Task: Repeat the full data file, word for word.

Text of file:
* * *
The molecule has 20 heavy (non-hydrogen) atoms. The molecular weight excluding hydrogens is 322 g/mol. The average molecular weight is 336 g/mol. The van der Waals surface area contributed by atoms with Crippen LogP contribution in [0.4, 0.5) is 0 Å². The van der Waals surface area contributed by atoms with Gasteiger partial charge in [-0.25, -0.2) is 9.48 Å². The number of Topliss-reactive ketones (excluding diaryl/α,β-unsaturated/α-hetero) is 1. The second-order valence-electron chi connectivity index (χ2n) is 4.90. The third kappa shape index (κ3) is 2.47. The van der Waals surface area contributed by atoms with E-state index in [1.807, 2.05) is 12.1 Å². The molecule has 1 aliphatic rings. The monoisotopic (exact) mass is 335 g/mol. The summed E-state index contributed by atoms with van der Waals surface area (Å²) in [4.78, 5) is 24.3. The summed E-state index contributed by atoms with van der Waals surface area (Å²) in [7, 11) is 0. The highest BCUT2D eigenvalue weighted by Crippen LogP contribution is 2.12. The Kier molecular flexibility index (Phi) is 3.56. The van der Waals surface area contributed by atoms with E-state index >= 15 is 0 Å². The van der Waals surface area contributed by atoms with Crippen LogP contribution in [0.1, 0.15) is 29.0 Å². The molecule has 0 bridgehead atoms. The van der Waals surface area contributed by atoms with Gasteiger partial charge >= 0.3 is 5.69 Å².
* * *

The molecule has 20 heavy (non-hydrogen) atoms. The molecular weight excluding hydrogens is 322 g/mol. The average molecular weight is 336 g/mol. The van der Waals surface area contributed by atoms with Crippen LogP contribution in [0.4, 0.5) is 0 Å². The van der Waals surface area contributed by atoms with Gasteiger partial charge in [-0.25, -0.2) is 9.48 Å². The number of Topliss-reactive ketones (excluding diaryl/α,β-unsaturated/α-hetero) is 1. The second-order valence-electron chi connectivity index (χ2n) is 4.90. The third kappa shape index (κ3) is 2.47. The van der Waals surface area contributed by atoms with E-state index in [1.807, 2.05) is 12.1 Å². The molecule has 1 aliphatic rings. The monoisotopic (exact) mass is 335 g/mol. The summed E-state index contributed by atoms with van der Waals surface area (Å²) in [4.78, 5) is 24.3. The summed E-state index contributed by atoms with van der Waals surface area (Å²) in [7, 11) is 0. The highest BCUT2D eigenvalue weighted by Crippen LogP contribution is 2.12. The Kier molecular flexibility index (Phi) is 3.56. The van der Waals surface area contributed by atoms with E-state index >= 15 is 0 Å². The van der Waals surface area contributed by atoms with Crippen LogP contribution in [0.1, 0.15) is 29.0 Å². The molecule has 0 bridgehead atoms. The van der Waals surface area contributed by atoms with Gasteiger partial charge >= 0.3 is 5.69 Å².